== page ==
Paul asks why they have to behave in this manner (verse 22). Do they not have homes where they can privately enjoy a feast? Or are they behaving like that because they hate the Church, especially in their humiliation of sending the hungry away empty? He rebukes them for their actions and says they deserve no commendation at all for their love-feasts. In fact, he implies they deserve condemnation.

MacArthur summarises Paul’s frustration with the Corinthians:

what kind of a potluck is that, where you go and sit in a corner and eat your own food? Selfish. And one is hungry. The poor man, he can’t get anything, and another is drunk. You have extremes there. The rich are drunk, and the poor have nothing. And you call this the love feast? You call this the Lord’s Supper? You say this is communing, and then you enter into the communion in that kind of a situation, hating each other, fighting each other, antagonizing each other. How can you celebrate the common unity of the saints? How can you do what he says in 10:16, “How can this be communion with the blood, communion with the body? How can you be that one bread and one body of verse 17? How can you celebrate that you’re a one-bread family? You’ve destroyed it. There’s no room for that.”

And then Paul, in just a frustration, as if he were groping for a reason why they’re doing it says in verse 22, “What? What am I to think? What is the answer? Is it because you don’t have a house to eat and drink in? I mean do you roam the streets, and the only place you can go to eat is here, so you’ve got to come here and stuff your face? Is that it? You don’t have a home, if you’re hungry, that you could go home to and eat or drink? You got to turn the fellowship meal into a gluttony and drunkenness exercise because you don’t have a house you can eat and drink in? Is that it?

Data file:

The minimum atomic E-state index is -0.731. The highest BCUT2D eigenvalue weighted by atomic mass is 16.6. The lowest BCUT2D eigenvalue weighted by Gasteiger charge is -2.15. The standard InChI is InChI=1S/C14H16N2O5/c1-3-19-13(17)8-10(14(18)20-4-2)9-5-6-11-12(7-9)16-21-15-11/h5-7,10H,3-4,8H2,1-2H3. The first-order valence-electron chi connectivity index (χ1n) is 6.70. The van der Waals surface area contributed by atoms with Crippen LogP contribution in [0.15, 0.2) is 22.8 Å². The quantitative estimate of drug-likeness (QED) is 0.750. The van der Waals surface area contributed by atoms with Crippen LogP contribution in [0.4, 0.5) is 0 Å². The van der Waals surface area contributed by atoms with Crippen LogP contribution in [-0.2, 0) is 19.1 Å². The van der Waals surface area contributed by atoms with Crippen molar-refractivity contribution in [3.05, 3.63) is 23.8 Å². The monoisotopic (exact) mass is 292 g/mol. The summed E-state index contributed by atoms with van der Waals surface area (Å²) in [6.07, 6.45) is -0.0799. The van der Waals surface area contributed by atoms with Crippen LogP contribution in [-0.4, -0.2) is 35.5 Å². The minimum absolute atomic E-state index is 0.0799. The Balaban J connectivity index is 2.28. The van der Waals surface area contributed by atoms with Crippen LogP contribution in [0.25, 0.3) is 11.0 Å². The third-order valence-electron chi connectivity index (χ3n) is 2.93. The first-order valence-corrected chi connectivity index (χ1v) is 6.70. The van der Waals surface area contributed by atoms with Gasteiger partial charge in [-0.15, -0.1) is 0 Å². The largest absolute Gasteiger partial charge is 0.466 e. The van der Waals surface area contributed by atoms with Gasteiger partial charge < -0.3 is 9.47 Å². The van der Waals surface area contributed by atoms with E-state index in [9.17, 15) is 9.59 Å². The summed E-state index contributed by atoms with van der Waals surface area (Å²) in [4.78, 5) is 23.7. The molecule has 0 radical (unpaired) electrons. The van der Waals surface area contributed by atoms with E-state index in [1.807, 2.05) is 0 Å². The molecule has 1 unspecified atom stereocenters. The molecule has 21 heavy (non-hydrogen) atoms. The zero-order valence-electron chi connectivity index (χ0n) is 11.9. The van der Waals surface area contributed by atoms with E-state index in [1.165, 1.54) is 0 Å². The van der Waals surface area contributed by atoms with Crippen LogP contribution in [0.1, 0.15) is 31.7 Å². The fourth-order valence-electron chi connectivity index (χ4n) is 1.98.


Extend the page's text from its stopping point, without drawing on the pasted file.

Or maybe it isn’t that you don’t have a house. Maybe it’s that you despise the church of God. Maybe your problem is you hate the church, and you’d just as soon destroy it. Maybe your desire is to take the thing which Jesus has bought with His precious blood and wreck it. Is that what you want to do?

I hope this does not happen these days. I haven’t been to a church potluck for 40 years. I remember them as being happy occasions of fellowship, with tables full of food, more than enough for everyone.

Paul isn’t finished with his criticism of the Corinthian love-feasts. In fact, he issues a severe warning about receiving Communion unworthily. More on that next week.

Next time — 1 Corinthians 11:27-34

In response to reader H E’s guest post last week on declining church numbers, another faithful reader of mine, George True, responded with an excellent comment about a truly Catholic priest in Arizona.

It’s too good to leave there, so here it is in full:

There is a firebrand priest here in the Phoenix AZ area by the name of Father William Kosco. He has publicly, from the pulpit, denounced the Catholic bishops of America for their cowardice in going along with all of the cultural Marxist insanity. He has also publicly denounced Joe Biden as someone who is diametrically opposed to every fundamental teaching of the Roman Catholic church. He has said that Joe Biden would receive Holy Communion at his church only over his (Father Kosco’s) dead body. He has declared that Joe Biden, being a public figure, must PUBLICLY repent of his sins against God and his nation in order to be allowed Communion.

The pews at Pastor Kosco’s church, St Henry’s in Buckeye AZ, are FULL.